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It's time to make racket over brackets

February 19, 2003|by TIM KOELBLE

It's close to bracketology time in college basketball. Who'll be where and against whom.

More so than any year in recent memory, the current season looks to be a wide-open race to the finish.

Will Maryland be able to repeat as NCAA national champions this year?

Possible? Yes. Probable? No.

Forget the current ACC standings and Maryland's convincing win over Wake Forest Monday afternoon. Tonight's game at Duke in front of the Cameron Crazies is the biggest game of the year for the Terrapins.

In what has become one of the nation's hottest rivalries, this game is important for the Terps to show the nation their first win over the Blue Devils on Jan. 18 at Comcast was not a fluke.


Steve Blake needs to continue what he accomplished against Wake Forest, but more so, I think Tahj Holden is a big key in tonight's game. He's got to take charge in the block at both ends of the floor and maybe put Duke's Dahntay Jones on his fanny once or twice.

The NCAA selection committee takes the RPI ratings into consideration as much as anything else. Heading into tonight's game, Maryland is 32nd in the RPI ratings and Duke is 10th. The Terps need this win to solidify a decent seeding in the postseason tournament.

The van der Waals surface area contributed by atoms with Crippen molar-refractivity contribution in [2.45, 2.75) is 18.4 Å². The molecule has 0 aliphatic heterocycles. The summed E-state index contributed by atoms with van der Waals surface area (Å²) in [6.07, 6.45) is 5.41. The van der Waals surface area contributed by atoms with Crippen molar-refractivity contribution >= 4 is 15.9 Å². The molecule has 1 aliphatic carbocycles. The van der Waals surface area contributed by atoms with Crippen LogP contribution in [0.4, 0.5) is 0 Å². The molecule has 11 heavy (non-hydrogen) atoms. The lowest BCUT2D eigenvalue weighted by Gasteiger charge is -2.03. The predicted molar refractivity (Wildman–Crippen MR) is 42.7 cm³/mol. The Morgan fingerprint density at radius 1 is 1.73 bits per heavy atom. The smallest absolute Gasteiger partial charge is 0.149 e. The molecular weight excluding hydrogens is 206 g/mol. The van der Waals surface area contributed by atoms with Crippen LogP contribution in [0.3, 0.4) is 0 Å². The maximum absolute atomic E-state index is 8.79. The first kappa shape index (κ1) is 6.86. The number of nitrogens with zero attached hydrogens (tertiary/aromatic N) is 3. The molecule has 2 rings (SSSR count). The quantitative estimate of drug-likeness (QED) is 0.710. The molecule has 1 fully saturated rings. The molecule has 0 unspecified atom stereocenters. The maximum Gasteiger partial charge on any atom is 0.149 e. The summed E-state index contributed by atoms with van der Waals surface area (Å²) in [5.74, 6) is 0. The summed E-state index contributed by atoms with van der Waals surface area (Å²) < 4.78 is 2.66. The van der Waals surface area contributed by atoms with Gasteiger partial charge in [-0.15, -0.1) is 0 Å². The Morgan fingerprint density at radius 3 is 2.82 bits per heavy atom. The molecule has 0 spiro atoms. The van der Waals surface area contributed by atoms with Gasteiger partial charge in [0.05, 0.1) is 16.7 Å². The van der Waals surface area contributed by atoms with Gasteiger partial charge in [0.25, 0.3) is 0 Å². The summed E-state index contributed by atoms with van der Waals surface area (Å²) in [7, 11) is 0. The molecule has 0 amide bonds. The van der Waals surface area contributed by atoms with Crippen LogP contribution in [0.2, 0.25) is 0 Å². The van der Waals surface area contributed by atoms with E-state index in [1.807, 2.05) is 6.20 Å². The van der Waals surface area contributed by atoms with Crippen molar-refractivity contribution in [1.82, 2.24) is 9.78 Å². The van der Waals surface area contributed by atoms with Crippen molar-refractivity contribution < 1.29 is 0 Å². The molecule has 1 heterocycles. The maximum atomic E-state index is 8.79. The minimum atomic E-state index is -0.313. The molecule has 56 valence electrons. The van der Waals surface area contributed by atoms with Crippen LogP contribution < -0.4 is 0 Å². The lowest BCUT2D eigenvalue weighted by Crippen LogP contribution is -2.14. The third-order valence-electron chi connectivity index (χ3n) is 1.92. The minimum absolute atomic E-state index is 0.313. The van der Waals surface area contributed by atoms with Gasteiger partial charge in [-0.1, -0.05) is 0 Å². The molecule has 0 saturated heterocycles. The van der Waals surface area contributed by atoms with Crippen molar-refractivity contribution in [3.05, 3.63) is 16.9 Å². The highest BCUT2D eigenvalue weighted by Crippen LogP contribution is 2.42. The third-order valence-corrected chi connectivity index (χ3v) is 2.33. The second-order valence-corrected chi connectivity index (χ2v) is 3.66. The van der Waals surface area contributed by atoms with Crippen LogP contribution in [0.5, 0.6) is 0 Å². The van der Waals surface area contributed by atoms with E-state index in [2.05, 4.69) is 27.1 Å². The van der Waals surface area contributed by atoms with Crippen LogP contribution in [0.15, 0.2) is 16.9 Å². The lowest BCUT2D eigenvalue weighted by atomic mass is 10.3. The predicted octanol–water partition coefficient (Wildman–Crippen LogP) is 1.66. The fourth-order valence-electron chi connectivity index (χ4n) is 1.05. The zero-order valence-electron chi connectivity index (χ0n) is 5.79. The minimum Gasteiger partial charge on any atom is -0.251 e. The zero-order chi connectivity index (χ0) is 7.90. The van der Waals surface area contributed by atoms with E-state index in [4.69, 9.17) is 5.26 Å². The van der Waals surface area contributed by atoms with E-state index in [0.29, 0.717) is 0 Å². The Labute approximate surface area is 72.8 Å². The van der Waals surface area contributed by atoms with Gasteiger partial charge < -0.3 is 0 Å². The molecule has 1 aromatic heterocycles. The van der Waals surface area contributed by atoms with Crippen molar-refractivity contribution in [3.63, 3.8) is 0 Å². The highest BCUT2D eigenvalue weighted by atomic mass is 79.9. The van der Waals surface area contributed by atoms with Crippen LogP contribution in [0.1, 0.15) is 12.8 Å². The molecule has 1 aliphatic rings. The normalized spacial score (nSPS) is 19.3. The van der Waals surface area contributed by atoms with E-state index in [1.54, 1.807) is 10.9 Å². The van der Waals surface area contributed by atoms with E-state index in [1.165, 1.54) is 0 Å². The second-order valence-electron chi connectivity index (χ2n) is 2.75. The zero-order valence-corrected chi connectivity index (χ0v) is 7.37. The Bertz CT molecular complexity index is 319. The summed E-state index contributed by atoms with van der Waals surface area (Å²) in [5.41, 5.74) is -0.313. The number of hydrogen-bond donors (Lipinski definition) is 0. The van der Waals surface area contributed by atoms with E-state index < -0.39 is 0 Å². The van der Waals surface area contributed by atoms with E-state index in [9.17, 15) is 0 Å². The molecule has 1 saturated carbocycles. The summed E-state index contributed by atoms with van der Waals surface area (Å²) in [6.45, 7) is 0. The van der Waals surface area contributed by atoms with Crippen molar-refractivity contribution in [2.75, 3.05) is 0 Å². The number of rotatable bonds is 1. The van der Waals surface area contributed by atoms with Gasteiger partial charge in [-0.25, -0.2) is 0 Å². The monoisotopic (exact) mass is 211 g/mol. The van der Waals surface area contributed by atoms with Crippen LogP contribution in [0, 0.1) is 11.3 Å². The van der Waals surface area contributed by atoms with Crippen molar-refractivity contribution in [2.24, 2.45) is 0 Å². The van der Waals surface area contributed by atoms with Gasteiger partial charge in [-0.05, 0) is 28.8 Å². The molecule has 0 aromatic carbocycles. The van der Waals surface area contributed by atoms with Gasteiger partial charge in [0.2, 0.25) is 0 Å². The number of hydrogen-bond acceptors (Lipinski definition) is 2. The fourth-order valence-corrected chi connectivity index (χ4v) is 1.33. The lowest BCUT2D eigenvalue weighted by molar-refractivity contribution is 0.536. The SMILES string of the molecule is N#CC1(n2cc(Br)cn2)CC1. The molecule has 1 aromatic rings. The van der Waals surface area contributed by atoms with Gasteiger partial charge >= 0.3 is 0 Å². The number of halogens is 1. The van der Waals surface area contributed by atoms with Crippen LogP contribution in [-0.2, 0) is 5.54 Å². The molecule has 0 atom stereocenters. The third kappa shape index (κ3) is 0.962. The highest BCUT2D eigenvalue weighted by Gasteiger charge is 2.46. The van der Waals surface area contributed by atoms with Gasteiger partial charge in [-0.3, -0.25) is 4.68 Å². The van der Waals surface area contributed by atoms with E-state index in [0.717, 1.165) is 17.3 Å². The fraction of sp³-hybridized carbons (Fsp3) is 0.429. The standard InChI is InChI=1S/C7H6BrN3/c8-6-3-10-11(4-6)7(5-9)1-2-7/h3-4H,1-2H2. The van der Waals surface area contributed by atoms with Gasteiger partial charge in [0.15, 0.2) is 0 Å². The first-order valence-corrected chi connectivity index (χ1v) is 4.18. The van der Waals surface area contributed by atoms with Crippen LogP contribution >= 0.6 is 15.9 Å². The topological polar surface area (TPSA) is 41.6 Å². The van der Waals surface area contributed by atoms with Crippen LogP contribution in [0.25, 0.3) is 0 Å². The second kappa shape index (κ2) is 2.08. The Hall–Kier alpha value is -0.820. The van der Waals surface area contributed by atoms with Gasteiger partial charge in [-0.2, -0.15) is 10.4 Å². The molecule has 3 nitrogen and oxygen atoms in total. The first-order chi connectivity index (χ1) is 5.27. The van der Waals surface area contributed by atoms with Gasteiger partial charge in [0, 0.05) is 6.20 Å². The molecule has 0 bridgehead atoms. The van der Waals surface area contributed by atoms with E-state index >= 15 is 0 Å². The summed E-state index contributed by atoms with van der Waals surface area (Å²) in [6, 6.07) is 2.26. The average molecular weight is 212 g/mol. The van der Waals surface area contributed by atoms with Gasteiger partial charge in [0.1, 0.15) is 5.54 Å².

I think the Terrapins are on stable ground getting into March Madness, unless of course they lose out the rest of the year.

Right now, the top four RPI teams are Texas, Kentucky, Louisville and Notre Dame. Forget about the Irish getting a No. 1 seed (did I say that?). Unless the other three go into oblivion they'll be top seeds and my guess is Kentucky will get the South.

The NCAA needs its strong presence in the West, thus Arizona, ranked eighth in the RPI, will get the top seed.

Look for Maryland to be placed in the South Regional and open either in Birmingham or Nashville. In order for the Terps to get to the Final Four this year, I think they'll have to eventually beat the team I think is the best in the country right now - Kentucky.

Horn blowing

I've had a few days here and there where I've turned on the mid-afternoon television, viewing to see what's been on. Of course, ESPN is usually the first choice.

Tuned in recently to one of ESPN's recent programming editions, "Around The Horn," which features some so-called boxing expert, Max Kellerman, as host. He's supposed to be a sports expert with his array of buddies from various sports desks around the country.

Kellerman is in a different mold. He knows not much else other than the boxing he was originally brought on board for by ESPN. How he ever got this show, I'll never, nor will I care to know. He thinks he is bright enough to mute his guests when he disagrees with a statement. Huh?

Tony Kornheiser and Michael Wilbon follow on ESPN with PTI (Pardon The Interruption). They're a dynamic pair that mold together with their insightful abilities. It's worth the watch.

But Kellerman? C'mon ESPN. Can't you do better than that?

Kellerman and ESPN are going around the bases with this half-hour waste that has been touching any base, much less home plate. Mute Kellerman!

Tim Koelble is a staff writer for The Herald-Mail. His column appears every other Tuesday. He can be reached at 301-733-5131, ext. 2310, or by e-mail at

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